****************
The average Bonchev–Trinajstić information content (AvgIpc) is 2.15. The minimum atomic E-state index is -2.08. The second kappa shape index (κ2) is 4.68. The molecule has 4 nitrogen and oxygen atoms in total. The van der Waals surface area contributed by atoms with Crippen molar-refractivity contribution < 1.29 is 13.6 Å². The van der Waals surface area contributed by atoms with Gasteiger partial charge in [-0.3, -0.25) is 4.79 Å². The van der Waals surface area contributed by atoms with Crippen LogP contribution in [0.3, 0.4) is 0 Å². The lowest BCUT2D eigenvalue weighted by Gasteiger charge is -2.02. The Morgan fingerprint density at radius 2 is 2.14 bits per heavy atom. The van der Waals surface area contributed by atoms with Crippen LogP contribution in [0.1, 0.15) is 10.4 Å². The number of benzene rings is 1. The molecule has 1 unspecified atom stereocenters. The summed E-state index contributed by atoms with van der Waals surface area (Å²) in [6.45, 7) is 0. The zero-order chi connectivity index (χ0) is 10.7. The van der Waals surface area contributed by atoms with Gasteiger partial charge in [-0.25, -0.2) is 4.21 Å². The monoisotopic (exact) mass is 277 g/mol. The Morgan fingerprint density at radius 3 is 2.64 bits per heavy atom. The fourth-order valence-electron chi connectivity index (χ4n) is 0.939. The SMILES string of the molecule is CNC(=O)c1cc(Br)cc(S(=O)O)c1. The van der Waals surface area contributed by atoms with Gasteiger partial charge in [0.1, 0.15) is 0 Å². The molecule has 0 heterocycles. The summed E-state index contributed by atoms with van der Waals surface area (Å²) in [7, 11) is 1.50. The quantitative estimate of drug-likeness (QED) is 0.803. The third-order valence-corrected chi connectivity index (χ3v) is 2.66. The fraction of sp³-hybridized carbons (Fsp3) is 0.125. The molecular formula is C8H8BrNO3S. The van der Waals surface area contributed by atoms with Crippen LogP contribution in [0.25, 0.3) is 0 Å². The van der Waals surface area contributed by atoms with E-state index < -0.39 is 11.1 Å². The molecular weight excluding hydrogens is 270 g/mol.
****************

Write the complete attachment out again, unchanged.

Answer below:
The average Bonchev–Trinajstić information content (AvgIpc) is 2.15. The minimum atomic E-state index is -2.08. The second kappa shape index (κ2) is 4.68. The molecule has 4 nitrogen and oxygen atoms in total. The van der Waals surface area contributed by atoms with Crippen molar-refractivity contribution < 1.29 is 13.6 Å². The van der Waals surface area contributed by atoms with Gasteiger partial charge in [-0.3, -0.25) is 4.79 Å². The van der Waals surface area contributed by atoms with Crippen LogP contribution in [0.3, 0.4) is 0 Å². The lowest BCUT2D eigenvalue weighted by Gasteiger charge is -2.02. The Morgan fingerprint density at radius 2 is 2.14 bits per heavy atom. The van der Waals surface area contributed by atoms with Crippen LogP contribution in [0.1, 0.15) is 10.4 Å². The number of benzene rings is 1. The molecule has 1 unspecified atom stereocenters. The summed E-state index contributed by atoms with van der Waals surface area (Å²) in [6.45, 7) is 0. The zero-order chi connectivity index (χ0) is 10.7. The van der Waals surface area contributed by atoms with Gasteiger partial charge in [-0.25, -0.2) is 4.21 Å². The monoisotopic (exact) mass is 277 g/mol. The Morgan fingerprint density at radius 3 is 2.64 bits per heavy atom. The fourth-order valence-electron chi connectivity index (χ4n) is 0.939. The SMILES string of the molecule is CNC(=O)c1cc(Br)cc(S(=O)O)c1. The van der Waals surface area contributed by atoms with Gasteiger partial charge in [0.1, 0.15) is 0 Å². The molecule has 0 heterocycles. The summed E-state index contributed by atoms with van der Waals surface area (Å²) in [7, 11) is 1.50. The quantitative estimate of drug-likeness (QED) is 0.803. The third-order valence-corrected chi connectivity index (χ3v) is 2.66. The fraction of sp³-hybridized carbons (Fsp3) is 0.125. The molecular formula is C8H8BrNO3S. The van der Waals surface area contributed by atoms with Crippen LogP contribution in [0.25, 0.3) is 0 Å². The van der Waals surface area contributed by atoms with E-state index < -0.39 is 11.1 Å². The molecular weight excluding hydrogens is 270 g/mol.